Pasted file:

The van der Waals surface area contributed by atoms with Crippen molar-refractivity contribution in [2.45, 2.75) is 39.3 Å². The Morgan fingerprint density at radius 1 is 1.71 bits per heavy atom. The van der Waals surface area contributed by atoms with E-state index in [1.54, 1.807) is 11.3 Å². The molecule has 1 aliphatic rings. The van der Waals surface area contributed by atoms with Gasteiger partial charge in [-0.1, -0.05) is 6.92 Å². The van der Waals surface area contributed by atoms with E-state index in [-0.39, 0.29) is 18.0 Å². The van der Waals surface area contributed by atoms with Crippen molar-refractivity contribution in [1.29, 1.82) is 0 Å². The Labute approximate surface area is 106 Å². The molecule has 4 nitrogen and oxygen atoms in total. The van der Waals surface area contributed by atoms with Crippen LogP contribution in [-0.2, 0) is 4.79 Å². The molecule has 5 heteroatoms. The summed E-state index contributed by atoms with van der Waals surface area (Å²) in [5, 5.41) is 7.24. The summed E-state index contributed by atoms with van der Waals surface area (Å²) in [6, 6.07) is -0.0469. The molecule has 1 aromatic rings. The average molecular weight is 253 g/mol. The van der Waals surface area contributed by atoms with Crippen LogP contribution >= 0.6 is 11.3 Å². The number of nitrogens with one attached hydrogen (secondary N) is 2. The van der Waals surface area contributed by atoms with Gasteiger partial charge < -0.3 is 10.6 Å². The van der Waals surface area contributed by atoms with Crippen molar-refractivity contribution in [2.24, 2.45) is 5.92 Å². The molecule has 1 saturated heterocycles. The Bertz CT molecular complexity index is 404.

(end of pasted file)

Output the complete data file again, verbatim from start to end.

The van der Waals surface area contributed by atoms with Crippen molar-refractivity contribution in [2.45, 2.75) is 39.3 Å². The Morgan fingerprint density at radius 1 is 1.71 bits per heavy atom. The van der Waals surface area contributed by atoms with E-state index in [1.54, 1.807) is 11.3 Å². The molecule has 1 aliphatic rings. The van der Waals surface area contributed by atoms with Gasteiger partial charge in [-0.1, -0.05) is 6.92 Å². The van der Waals surface area contributed by atoms with E-state index in [-0.39, 0.29) is 18.0 Å². The van der Waals surface area contributed by atoms with Crippen molar-refractivity contribution in [1.29, 1.82) is 0 Å². The Labute approximate surface area is 106 Å². The molecule has 4 nitrogen and oxygen atoms in total. The van der Waals surface area contributed by atoms with Crippen LogP contribution in [-0.2, 0) is 4.79 Å². The molecule has 5 heteroatoms. The summed E-state index contributed by atoms with van der Waals surface area (Å²) in [5, 5.41) is 7.24. The summed E-state index contributed by atoms with van der Waals surface area (Å²) in [6, 6.07) is -0.0469. The molecule has 1 aromatic rings. The average molecular weight is 253 g/mol. The van der Waals surface area contributed by atoms with Crippen LogP contribution >= 0.6 is 11.3 Å². The number of nitrogens with one attached hydrogen (secondary N) is 2. The van der Waals surface area contributed by atoms with Gasteiger partial charge < -0.3 is 10.6 Å². The van der Waals surface area contributed by atoms with Crippen molar-refractivity contribution in [2.24, 2.45) is 5.92 Å². The molecule has 1 saturated heterocycles. The Bertz CT molecular complexity index is 404.